Bryan Davis Keith · Monday July 25, 2011
They don’t call him Concrete Carl for nothing. Carl Edwards rebounded from a mid-race pit road speeding penalty to score his fifth win of the 2011 Nationwide Series season. Aside from the penalty, it was a flawless night for Edwards, who led 124 of the laps run and was largely unmolested up front after Brad Keselowski dropped a cylinder. Ricky Stenhouse, Jr., Friday night’s Truck winner Austin Dillon, Justin Allgaier and Aric Almirola rounded out the top 5.
Extreme hot temperatures in the Nashville area throughout the weekend led to a very slick concrete racing surface, causing loose conditions that dominated the field on Saturday evening. Still, despite the treacherous track environment, the event was clean; only three yellows slowed the 300 miles on Saturday, with Mikey Kile’s spin through the backstretch grass the only incident of the night.
Incoming points leader Elliott Sadler was a strong top-5 contender throughout the race before breaking an axle leaving pit road during the event’s final caution. With the No. 2’s night left in shreds, Reed Sorenson surged back into the points lead after recovering from an earlier battery problem to score a top 10. Stenhouse’s runner-up result left three drivers within 15 markers of the top spot as the Nationwide Series heads to Indianapolis – perhaps their final event ever at Lucas Oil Speedway’s short-track venue.
Roush Fenway Racing’s Nationwide regulars had plenty to smile about even without taking credit for their Cup teammate’s victory. Ricky Stenhouse Jr. finished second and gained considerable ground in the title chase after a run that saw the No. 6 car catching Edwards in the final laps. Trevor Bayne and the No. 16 team never got quite the handle on Nashville that their teammates did, but Bayne did manage to secure a top 10 after fighting a skating condition earlier in the race and nearly spinning out in turn 4 while racing in traffic. Saturday marked the first time in five races that both Ricky and Trevor scored top-10 finishes the same weekend.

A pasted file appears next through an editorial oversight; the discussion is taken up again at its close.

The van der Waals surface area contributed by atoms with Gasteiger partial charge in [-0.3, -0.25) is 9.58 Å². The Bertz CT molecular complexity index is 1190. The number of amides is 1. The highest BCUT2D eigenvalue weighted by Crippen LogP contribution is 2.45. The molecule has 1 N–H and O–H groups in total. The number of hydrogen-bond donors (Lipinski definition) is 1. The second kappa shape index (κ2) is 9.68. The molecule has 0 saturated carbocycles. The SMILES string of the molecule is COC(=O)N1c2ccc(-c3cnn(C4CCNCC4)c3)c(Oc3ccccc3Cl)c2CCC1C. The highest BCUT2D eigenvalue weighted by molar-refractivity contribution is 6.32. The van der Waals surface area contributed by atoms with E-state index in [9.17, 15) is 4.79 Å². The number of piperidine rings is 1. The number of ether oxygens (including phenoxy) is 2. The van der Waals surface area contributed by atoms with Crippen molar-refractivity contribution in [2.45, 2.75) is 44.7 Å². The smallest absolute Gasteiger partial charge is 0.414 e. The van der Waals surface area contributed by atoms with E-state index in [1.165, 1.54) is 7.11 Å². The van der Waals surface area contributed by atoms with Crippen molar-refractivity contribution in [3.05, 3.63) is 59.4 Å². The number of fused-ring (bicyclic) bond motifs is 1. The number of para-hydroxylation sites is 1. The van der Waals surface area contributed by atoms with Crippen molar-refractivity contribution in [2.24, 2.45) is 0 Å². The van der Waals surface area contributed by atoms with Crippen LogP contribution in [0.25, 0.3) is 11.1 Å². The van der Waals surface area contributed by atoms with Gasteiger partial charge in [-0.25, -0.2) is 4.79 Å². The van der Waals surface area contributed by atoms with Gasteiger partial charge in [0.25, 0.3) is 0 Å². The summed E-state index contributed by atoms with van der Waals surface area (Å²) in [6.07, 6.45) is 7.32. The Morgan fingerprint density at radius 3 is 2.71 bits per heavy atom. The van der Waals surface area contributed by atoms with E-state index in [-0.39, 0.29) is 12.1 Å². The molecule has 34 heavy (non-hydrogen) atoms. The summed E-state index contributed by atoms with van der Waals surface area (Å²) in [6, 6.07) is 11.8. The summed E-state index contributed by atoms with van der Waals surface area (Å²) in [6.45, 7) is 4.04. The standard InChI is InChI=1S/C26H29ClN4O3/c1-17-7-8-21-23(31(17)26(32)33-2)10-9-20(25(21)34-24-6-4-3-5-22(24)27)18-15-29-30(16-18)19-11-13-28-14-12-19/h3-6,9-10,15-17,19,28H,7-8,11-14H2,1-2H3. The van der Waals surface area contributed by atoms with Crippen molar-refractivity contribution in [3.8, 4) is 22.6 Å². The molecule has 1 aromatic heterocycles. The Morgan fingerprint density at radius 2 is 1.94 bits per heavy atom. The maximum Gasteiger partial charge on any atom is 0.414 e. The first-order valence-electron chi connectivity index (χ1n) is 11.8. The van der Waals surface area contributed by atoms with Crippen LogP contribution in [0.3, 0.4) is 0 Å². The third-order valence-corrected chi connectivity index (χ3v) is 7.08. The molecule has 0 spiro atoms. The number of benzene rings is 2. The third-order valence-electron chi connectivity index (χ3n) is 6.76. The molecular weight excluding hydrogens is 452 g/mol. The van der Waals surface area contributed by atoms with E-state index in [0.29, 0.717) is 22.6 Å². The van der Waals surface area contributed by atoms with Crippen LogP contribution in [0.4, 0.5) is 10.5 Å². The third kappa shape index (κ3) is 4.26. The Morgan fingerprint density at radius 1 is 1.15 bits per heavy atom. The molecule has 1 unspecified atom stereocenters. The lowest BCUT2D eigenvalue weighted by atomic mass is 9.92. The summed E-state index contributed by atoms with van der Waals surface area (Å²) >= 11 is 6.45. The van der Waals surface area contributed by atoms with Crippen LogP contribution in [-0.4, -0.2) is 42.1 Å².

Austin Dillon may not have won Saturday, but he was the undisputed king of Nashville this weekend. Dillon followed up his Truck Series win Friday with a stellar performance in KHI’s No. 33 car, leading nine laps (his first in NNS competition) and finishing a career-best third, the third consecutive top-5 result for the team. Though Dillon had his lunch stolen on the race’s final restart on lap 184 (Edwards and Stenhouse steamrolled past for the lead), there was really no other instance that the RCR prospect looked like a driver making only his 10th career start. Results like this one suggest that Dillon will be more than ready to tackle this series full-time in 2012.
Sam Hornish, Jr. is another driver that may well be seen on the Nationwide circuit full-time in 2012, and apparently he’s just as ready to make noise. Hornish was a fixture in the top 10 after qualifying there, proving able to stay on top of a temperature-sensitive track even after having only limited seat time in 2011 and having not raced on the Nashville Superspeedway since 2007. Hornish’s Cup results may well have been lacking, but the former IndyCar standout obviously learned something, because he’s proven to be a stout contender in his limited Nationwide activity this season.